To some analysts and climate activists, it can seem counterintuitive that China producing “too much green stuff” is a problem. After all, doesn’t the world need to decarbonize as rapidly as possible? Isn’t climate change a massive market failure (in economic terms, a “positive externality” problem)? If China is willing to fix the market failure, isn’t that a win-win?

But the reality is more complicated, and cuts to a central tension in the clean energy transition that I discussed earlier this month in testimony before the USTR: Climate change is a global problem, but its solution will necessarily come from national governments. This means that each country’s national strategy needs to keep domestic workers and industries “whole” during the green transition. That does not mean that there is not a considerable role for friendshoring, nearshoring, foreign direct investment, and even strategic trade with countries like China: Green industrial policy does not mean autarky (no trade), or anything close. Rather, inattention to these economic development and resilience needs (and lack of robust planning for meeting them) risks making climate commitments less credible. Moreover, reliance on a single source of supply (which China is currently in many supply chains) risks replicating the problems of the fossil fuel era, with economies depending on a few geopolitical hotspots. That is not good for energy price stability, the economy, or climate.

Indeed, industrial policy–backed climate solutions will of necessity have a trade backstop: This is how the government avoids wasting public dollars on industries that could risk getting offshored. The new tariffs on $18 billion of products amount to an insurance policy on the over $860 billion in new public and private sector investment that the US’s new industrial policy is encouraging. The White House made this linkage explicit in its press release, stating that the US:

is making a nearly $53 billion investment in American semiconductor manufacturing capacity, research, innovation, and workforce. This will help counteract decades of disinvestment and offshoring that has reduced the United States’ capacity to manufacture semiconductors domestically. The CHIPS and Science Act includes $39 billion in direct incentives to build, modernize, and expand semiconductor manufacturing fabrication facilities as well as a 25% investment tax credit for semiconductor companies. Raising the tariff rate on semiconductors [from 25 to 50 percent] is an important initial step to promote the sustainability of these investments [emphasis added].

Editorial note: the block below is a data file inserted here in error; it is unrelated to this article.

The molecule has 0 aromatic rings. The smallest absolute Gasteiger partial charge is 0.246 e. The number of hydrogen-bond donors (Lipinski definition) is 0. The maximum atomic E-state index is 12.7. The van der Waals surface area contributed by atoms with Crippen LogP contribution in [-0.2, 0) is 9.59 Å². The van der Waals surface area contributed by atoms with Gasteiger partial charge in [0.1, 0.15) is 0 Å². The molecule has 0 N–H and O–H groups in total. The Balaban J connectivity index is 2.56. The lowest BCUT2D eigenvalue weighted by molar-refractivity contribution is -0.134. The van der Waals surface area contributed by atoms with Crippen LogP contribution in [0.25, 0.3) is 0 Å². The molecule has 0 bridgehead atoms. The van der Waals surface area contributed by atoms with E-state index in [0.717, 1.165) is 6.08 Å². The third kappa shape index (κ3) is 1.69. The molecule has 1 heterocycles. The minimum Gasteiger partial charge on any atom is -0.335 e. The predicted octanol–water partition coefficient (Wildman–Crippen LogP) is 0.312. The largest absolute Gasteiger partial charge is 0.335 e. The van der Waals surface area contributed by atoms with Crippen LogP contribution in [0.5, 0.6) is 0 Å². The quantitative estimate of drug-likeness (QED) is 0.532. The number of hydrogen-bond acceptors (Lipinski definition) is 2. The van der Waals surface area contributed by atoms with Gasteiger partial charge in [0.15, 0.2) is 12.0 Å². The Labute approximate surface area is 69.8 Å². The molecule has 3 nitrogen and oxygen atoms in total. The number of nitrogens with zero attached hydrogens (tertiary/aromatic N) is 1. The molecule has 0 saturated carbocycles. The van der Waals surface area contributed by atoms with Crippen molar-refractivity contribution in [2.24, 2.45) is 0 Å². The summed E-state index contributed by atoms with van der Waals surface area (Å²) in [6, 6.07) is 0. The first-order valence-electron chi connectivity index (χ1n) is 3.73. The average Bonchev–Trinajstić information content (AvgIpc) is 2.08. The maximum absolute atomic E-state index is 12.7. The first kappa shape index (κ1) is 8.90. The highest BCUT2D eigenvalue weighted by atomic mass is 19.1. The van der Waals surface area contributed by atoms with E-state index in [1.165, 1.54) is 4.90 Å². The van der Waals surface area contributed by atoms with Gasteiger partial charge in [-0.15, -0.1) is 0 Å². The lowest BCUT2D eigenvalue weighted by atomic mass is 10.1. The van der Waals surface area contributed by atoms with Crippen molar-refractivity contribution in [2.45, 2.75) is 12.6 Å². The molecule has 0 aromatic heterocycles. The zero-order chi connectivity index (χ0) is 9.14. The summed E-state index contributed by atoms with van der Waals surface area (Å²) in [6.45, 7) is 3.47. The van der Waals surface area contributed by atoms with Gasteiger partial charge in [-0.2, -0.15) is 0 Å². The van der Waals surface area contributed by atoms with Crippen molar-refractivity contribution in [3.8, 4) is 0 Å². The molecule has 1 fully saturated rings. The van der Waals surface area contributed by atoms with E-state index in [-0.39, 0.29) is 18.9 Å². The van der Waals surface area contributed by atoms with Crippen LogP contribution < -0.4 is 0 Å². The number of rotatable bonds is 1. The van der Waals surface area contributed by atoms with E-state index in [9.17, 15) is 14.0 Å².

Moreover, the trade measures encourage foreign direct investment in the United States, so foreign companies can employ US workers to make cars to sell to US consumers. The latest union campaigns at foreign-owned automakers in the south show the promise (though not guarantee) that these investment flows will be an engine of middle-out growth.


A Foreign (Trade) Policy for the Middle Class (and Climate)

Going forward, the US should build on today’s announcements by doing more to promote unions at firms that benefit from subsidies and trade protection. New trade investigations under Section 301 and other statutes could take a deeper look at how labor rights violations abroad impact commercial flows. Moreover, new rules of international trade can help accommodate reasonable and balanced subsidies that are aimed at both shoring up national resilience and addressing positive externalities. (And not, as I testified before the House Financial Services Committee in March, for securing geopolitical dominance, as seems to be China’s goal.)

Taken together, tools like the IRA, tariffs, Defense Production Act, and green steel trade negotiations are part of a comprehensive strategy to shape markets to ensure sustainable economic growth and transitions. They can be a foundation to deepen the state’s capacity to promote good jobs, a healthy climate, energy security, and democracy in the years to come.